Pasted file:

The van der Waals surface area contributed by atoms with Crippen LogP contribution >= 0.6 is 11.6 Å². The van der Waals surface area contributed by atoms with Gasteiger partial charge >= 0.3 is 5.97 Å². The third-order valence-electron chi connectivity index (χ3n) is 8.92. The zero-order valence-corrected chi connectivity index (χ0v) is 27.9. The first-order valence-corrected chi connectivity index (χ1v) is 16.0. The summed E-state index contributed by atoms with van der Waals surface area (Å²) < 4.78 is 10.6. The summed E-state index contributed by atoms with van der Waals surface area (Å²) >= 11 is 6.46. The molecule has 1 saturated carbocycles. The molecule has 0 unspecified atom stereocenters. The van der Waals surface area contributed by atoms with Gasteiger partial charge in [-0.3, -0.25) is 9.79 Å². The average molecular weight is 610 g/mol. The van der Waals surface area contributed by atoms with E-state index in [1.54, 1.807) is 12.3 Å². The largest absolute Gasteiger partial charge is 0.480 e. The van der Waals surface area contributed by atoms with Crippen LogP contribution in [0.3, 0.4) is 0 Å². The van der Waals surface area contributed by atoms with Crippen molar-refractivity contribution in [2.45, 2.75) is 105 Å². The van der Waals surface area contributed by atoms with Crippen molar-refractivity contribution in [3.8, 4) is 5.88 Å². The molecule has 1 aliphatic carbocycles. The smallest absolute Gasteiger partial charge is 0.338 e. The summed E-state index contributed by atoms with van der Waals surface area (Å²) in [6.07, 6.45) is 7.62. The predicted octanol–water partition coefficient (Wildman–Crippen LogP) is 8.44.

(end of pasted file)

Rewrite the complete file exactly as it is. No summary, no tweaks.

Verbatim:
The van der Waals surface area contributed by atoms with Crippen LogP contribution >= 0.6 is 11.6 Å². The van der Waals surface area contributed by atoms with Gasteiger partial charge >= 0.3 is 5.97 Å². The third-order valence-electron chi connectivity index (χ3n) is 8.92. The zero-order valence-corrected chi connectivity index (χ0v) is 27.9. The first-order valence-corrected chi connectivity index (χ1v) is 16.0. The summed E-state index contributed by atoms with van der Waals surface area (Å²) < 4.78 is 10.6. The summed E-state index contributed by atoms with van der Waals surface area (Å²) >= 11 is 6.46. The molecule has 1 saturated carbocycles. The molecule has 0 unspecified atom stereocenters. The van der Waals surface area contributed by atoms with Gasteiger partial charge in [-0.3, -0.25) is 9.79 Å². The average molecular weight is 610 g/mol. The van der Waals surface area contributed by atoms with E-state index in [1.54, 1.807) is 12.3 Å². The largest absolute Gasteiger partial charge is 0.480 e. The van der Waals surface area contributed by atoms with Crippen LogP contribution in [0.3, 0.4) is 0 Å². The van der Waals surface area contributed by atoms with Crippen molar-refractivity contribution in [2.45, 2.75) is 105 Å². The van der Waals surface area contributed by atoms with Crippen molar-refractivity contribution in [3.8, 4) is 5.88 Å². The molecule has 1 aliphatic carbocycles. The smallest absolute Gasteiger partial charge is 0.338 e. The summed E-state index contributed by atoms with van der Waals surface area (Å²) in [6.07, 6.45) is 7.62. The predicted octanol–water partition coefficient (Wildman–Crippen LogP) is 8.44.